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Data to knowledge

Once data are consistently obtained in a standardised, comprehensive, exchangeable, analysable form, they must be used to derive knowledge. Within Learning Health Systems and clinical informatics more generally, the emphasis has often been on the collection, storage, analysis and dissemination of data. Too often, health systems collect reams of data but lack the means of converting them into reproducible, generalisable knowledge [57]. This section will signpost some important methods for deriving knowledge from data.

Data and knowledge

Knowledge is the insight produced by processing data. The data might be of any form, and the processing could be conducted by humans or machines. Knowledge can include instructions to complete a task, a predictive model, the results of an experiment, a physical law, a practice guideline, or anything else that can be known.

Knowledge can be generated using a wide range of qualitative and quantitative methods. In a Learning Health System, the data collected is often the product of a knowledge-generating process. For example:

  • Data that incorporates clinician judgment, assessment, and expertise, such as structured reasons for ordering a test or stopping a medication
  • Data that synthesises more basic data elements, such as risk scores or predictions
  • Data that indicates trajectory or trend
  • Data that patients directly contribute and that reflects lived experience, such as patient-reported outcomes, experience and satisfaction
  • Data that reflects staff experience
  • Data generated through randomisation or quasi-randomisation to minimise bias

NYU Langone CTPA

At NYU Langone Health, a clinical decision support tool was created to help clinicians optimise the ordering of CT pulmonary angiograms for the detection of pulmonary emboli. The tool incorporated an automatic risk calculation. During the design phase, clinicians noted that they trusted their clinical intuition more than the risk score. The decision support tool therefore incorporated specific reasons for ignoring the risk score, including “high clinical suspicion”. In a number of cases, patients with low risk scores were still sent for tests, based on high clinical suspicion; subsequent analysis showed that these patients were just as likely to have a pulmonary embolism as those with high risk scores. This indicated that “high clinical suspicion” was a very valuable prognostic data element.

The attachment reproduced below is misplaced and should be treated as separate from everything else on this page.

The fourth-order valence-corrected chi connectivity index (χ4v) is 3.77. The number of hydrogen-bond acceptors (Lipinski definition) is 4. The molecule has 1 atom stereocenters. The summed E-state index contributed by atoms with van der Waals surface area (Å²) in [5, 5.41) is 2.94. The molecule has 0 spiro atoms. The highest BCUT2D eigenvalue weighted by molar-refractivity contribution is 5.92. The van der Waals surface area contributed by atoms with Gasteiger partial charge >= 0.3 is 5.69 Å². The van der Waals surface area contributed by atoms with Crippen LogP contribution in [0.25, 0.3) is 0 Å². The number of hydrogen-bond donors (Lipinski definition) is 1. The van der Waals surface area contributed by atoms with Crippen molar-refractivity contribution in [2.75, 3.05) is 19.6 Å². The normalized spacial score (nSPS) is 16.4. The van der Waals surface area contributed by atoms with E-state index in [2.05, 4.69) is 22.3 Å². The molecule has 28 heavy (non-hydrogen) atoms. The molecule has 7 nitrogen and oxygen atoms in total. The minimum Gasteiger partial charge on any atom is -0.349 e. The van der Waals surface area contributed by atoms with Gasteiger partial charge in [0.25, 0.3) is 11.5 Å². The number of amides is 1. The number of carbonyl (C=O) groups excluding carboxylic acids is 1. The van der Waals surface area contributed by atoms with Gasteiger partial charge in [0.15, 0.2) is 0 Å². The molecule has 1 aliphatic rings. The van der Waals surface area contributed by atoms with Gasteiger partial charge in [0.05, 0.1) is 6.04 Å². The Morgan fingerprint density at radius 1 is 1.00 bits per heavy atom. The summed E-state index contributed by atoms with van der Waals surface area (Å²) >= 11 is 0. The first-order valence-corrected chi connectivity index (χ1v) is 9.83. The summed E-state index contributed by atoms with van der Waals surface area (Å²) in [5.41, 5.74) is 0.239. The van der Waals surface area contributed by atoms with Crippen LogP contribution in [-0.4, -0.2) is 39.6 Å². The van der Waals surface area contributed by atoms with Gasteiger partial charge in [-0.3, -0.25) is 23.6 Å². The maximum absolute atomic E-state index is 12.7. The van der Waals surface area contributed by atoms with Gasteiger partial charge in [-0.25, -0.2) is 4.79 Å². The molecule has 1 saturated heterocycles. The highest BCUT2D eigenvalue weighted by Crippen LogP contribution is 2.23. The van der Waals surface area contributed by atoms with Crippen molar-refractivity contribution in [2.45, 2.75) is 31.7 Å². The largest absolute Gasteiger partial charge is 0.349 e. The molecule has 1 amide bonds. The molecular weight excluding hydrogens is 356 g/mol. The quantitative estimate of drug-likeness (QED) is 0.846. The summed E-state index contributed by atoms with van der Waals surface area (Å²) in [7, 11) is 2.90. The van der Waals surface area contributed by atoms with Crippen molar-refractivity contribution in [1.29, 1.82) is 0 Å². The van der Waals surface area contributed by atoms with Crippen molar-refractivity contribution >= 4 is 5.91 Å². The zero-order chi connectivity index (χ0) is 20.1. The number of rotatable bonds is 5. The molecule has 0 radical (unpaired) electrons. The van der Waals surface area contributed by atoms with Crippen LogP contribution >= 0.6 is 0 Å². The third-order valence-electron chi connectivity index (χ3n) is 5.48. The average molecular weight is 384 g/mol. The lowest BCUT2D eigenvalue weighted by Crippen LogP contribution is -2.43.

Randomisation and the Learning Health System

Among the most sophisticated methods of creating value added data is to embed trials within routine care. Randomised trials are now the mainstay of knowledge generation in clinical medicine and have been widely adopted by other industries, rebranded as A/B testing. Randomisation is particularly valuable in situations in which there is likely to be substantial bias in observational data (eg selection bias, regression to the mean, differential loss to follow up). While they remain rare in health system operations and implementation, there are many opportunities for randomised studies in the health system beyond tests of novel therapeutics. Interventions can be studied versus usual care (no additional intervention).

However, sometimes healthcare providers object to randomisation because they don’t want to withhold a perceived beneficial intervention. Capacity-constrained interventions (such as intensive case management or post-discharge telephone calls) are excellent opportunities to randomise while still providing the intervention to the same number of people: converting data collected on convenience and often biased sample to data collected on an unbiased, randomized population. Interventions being given to all those eligible are also excellent candidates for randomisation without withholding care by randomising the intervention form, content, frequency or delivery.

Randomisation can take place at any level (patient, clinician, hospital unit, ambulatory practice, health system) depending on the target of the intervention. Randomisation can be simple (intervention vs none) or can involve more complex designs. Factorial designs allow simultaneous testing of multiple [70] different interventions – important given the multicomponent nature of many health system interventions – or of multiple variations of the same intervention (eg changes in both content and timing). New statistical methods allow for “fractional” factorial designs that do not test every single possible iteration, but efficiently test those of most interest. Adaptive trials allow for changes in group allocation or intensity as the trial progresses to optimize sample size and speed of the trial [71].

Pure randomisation is not always practical when embedding randomisation into routine care. In such cases, quasi-randomisation (eg, week on/week off, randomisation by odd vs even medical record number) is often an option. In such cases, it is important to minimize potential bias. For instance, randomisation by odd vs even record number is likely to be more truly “random” than randomisation by first letter of last name, since patients from certain racial or ethnic backgrounds might be more prevalent in certain letters. Randomisation by sequential week on/week off is likely to be less biased than randomisation by day of the week, given that there are known differences in clinical severity and volume by day of week.